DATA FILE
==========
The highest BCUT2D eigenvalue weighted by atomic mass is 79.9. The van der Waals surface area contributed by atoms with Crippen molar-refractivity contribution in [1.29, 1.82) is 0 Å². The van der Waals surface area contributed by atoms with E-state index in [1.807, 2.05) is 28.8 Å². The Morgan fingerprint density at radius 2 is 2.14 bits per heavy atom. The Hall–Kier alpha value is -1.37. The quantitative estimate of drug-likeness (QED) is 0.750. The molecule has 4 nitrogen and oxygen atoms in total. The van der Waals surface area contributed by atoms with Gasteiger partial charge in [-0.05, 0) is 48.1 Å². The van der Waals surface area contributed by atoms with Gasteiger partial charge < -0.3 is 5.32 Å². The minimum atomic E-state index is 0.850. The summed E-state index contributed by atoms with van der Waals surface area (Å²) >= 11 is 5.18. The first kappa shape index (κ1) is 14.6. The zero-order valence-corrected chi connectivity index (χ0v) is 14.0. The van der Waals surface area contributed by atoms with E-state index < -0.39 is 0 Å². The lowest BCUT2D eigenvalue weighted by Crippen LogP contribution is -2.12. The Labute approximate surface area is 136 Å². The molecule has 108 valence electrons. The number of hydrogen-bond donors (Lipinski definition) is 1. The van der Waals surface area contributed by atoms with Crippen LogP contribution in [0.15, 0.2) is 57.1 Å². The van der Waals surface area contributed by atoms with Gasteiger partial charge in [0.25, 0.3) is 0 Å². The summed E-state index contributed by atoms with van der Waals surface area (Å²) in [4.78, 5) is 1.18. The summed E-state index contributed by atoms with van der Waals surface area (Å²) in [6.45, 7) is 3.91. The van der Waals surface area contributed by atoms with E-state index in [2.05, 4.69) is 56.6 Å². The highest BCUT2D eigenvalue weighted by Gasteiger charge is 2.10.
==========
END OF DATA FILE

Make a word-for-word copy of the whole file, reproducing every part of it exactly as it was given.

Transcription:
The highest BCUT2D eigenvalue weighted by atomic mass is 79.9. The van der Waals surface area contributed by atoms with Crippen molar-refractivity contribution in [1.29, 1.82) is 0 Å². The van der Waals surface area contributed by atoms with E-state index in [1.807, 2.05) is 28.8 Å². The Morgan fingerprint density at radius 2 is 2.14 bits per heavy atom. The Hall–Kier alpha value is -1.37. The quantitative estimate of drug-likeness (QED) is 0.750. The molecule has 4 nitrogen and oxygen atoms in total. The van der Waals surface area contributed by atoms with Gasteiger partial charge in [-0.05, 0) is 48.1 Å². The van der Waals surface area contributed by atoms with Gasteiger partial charge < -0.3 is 5.32 Å². The minimum atomic E-state index is 0.850. The summed E-state index contributed by atoms with van der Waals surface area (Å²) >= 11 is 5.18. The first kappa shape index (κ1) is 14.6. The zero-order valence-corrected chi connectivity index (χ0v) is 14.0. The van der Waals surface area contributed by atoms with E-state index < -0.39 is 0 Å². The lowest BCUT2D eigenvalue weighted by Crippen LogP contribution is -2.12. The Labute approximate surface area is 136 Å². The molecule has 108 valence electrons. The number of hydrogen-bond donors (Lipinski definition) is 1. The van der Waals surface area contributed by atoms with Crippen LogP contribution in [0.15, 0.2) is 57.1 Å². The van der Waals surface area contributed by atoms with Gasteiger partial charge in [0.25, 0.3) is 0 Å². The summed E-state index contributed by atoms with van der Waals surface area (Å²) in [4.78, 5) is 1.18. The summed E-state index contributed by atoms with van der Waals surface area (Å²) in [6.45, 7) is 3.91. The van der Waals surface area contributed by atoms with E-state index in [2.05, 4.69) is 56.6 Å². The highest BCUT2D eigenvalue weighted by Gasteiger charge is 2.10.